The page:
Dry Spell Ends in about a Week

Hard to complain about our recent run of weather. Especially after all the snow we have received here in the Carson Range. The dry warm weather will continue through next Tuesday, then things change.

Here is a look at the forecast for late Wednesday the 17th:


This is a decent sized storm and Tahoe is the Bullseye!. It should hang around for about 48 hours and deliver moderate to heavy snow for our area including the Carson Range (2-4 feet). As we approach next week, I will hopefully be able to pinpoint amounts and elevations.

Looking a little further down the road, we are seeing a change coming for our area. It will turn wet again, but the storms will be much warmer and should move further south and impact Southern California as well. It seems that the similarities to 1995 are becoming more apparent. This is a note sent to me by our top researcher. We try to avoid too much technical terminology, but Paul is very good at explaining what he is seeing. What he is seeing is after a dry February, March could bring back heavy rains to California and heavy snow to the Sierra. Read for yourself:

Just a quick note that global atmospheric and oceanic dynamics appearing very similar to 1995. The NPDO in warm phase, IOD in negative neutral, MJO very active, and El Nino southerly jet weakening but still established. That year February was mostly dry with a January precipitation wise very similar to what we had this year and a subsequent very wet March at least along the Central Coast. I recall that year the MJO acting up the end of the first week of March and two strong Hadley cells formed, one off the China sea and another around Hawaii (pineapple express). I have been forewarning people such as Daniel Swain that this El Nino was going to involve an active MJO and that heavy rains are going to come in March with strong moisture rich atmospheric rivers (neither MJO or AR have been affiliated with strong El Ninos until maybe now). From a water management standpoint and sustainability view if the snow levels do not get too high this is much better timing for the snow and rain to accumulate in reservoirs and mountain snow pack during March into mid April rather than in February and then having a dry March and April which causes the snow to sublime directly into water vapor -or below the snow line- the rivers go subterranean and the receding water and stream flows do not make it to the reservoirs.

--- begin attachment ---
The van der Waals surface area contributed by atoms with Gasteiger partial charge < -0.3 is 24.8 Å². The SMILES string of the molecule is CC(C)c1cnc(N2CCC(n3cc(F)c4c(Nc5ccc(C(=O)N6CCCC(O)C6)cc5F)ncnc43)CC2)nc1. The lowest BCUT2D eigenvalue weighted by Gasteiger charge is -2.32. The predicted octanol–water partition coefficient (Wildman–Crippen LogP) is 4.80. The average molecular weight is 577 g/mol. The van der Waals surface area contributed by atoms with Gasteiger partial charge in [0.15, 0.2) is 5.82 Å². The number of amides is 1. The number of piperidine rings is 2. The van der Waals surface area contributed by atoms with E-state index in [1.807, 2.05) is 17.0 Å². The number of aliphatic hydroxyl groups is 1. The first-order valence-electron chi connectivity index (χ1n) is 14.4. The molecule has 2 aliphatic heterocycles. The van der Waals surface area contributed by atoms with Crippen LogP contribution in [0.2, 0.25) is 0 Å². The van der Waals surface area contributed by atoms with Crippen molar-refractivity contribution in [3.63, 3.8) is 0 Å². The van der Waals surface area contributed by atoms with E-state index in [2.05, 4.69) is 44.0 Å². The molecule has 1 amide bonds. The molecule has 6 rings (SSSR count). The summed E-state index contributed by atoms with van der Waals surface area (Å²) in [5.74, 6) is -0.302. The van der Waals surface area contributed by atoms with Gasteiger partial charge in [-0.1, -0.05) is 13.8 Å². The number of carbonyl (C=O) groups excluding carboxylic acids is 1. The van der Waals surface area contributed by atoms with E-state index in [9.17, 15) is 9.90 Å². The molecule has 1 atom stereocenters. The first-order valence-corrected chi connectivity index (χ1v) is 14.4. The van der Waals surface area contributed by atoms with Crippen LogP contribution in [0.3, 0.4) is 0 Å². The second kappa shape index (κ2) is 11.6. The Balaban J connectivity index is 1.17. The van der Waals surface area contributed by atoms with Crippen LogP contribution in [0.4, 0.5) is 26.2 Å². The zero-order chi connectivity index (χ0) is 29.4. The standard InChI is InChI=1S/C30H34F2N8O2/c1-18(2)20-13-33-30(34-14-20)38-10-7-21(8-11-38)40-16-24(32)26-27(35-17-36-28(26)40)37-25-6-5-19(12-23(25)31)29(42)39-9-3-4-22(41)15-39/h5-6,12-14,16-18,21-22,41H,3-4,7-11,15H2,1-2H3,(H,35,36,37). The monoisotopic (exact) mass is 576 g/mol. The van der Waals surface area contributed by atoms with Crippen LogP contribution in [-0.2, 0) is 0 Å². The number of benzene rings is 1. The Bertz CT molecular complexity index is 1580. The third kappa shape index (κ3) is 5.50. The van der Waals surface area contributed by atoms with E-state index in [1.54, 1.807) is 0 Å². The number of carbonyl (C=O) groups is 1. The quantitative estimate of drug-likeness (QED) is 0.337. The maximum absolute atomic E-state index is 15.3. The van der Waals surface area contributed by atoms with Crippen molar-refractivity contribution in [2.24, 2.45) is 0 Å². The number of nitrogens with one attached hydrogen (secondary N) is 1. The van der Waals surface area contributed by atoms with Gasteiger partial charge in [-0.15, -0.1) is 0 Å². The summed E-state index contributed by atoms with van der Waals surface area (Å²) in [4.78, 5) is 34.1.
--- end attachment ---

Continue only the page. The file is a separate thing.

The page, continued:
I am predicting that with global warming (increased CO2) and more winter driven El Nino patterns appearing more often- along with a hyper active ITCZ and MJO mitigating built up ocean heat- that this will become more of the pattern we will start to see in California-average December rains, above average Jan rains, Dry february, and wetter March's and April's. Lastly i am seeing us entering a much wetter regime in North Pacific than the last five years and next year should be average and then winter of 2017-2018 the West Coast could experience a colossal el nino with a subdued MJO and lower subtropical jetstream than this year. I have not bought into the mega drought California's gonna go high and dry from increased CO2 levels. We shall all see soon how our earth adjusts! Lastly, I have included SF precip graph 1995 which is starting to appear what we might see this year?
cheers to Miracle March ahead, paul huntington




Stay Tuned ...


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    1. so are you expecting the warm pdo phase to continue in the coming years and decades with longer lasting and frequent el nino's

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  3. How about an update? Here it is Wednesday, Feb. 17 and the storm is knocking on our doors. What's the latest forecast for storm totals across the Tahoe ski region, please.

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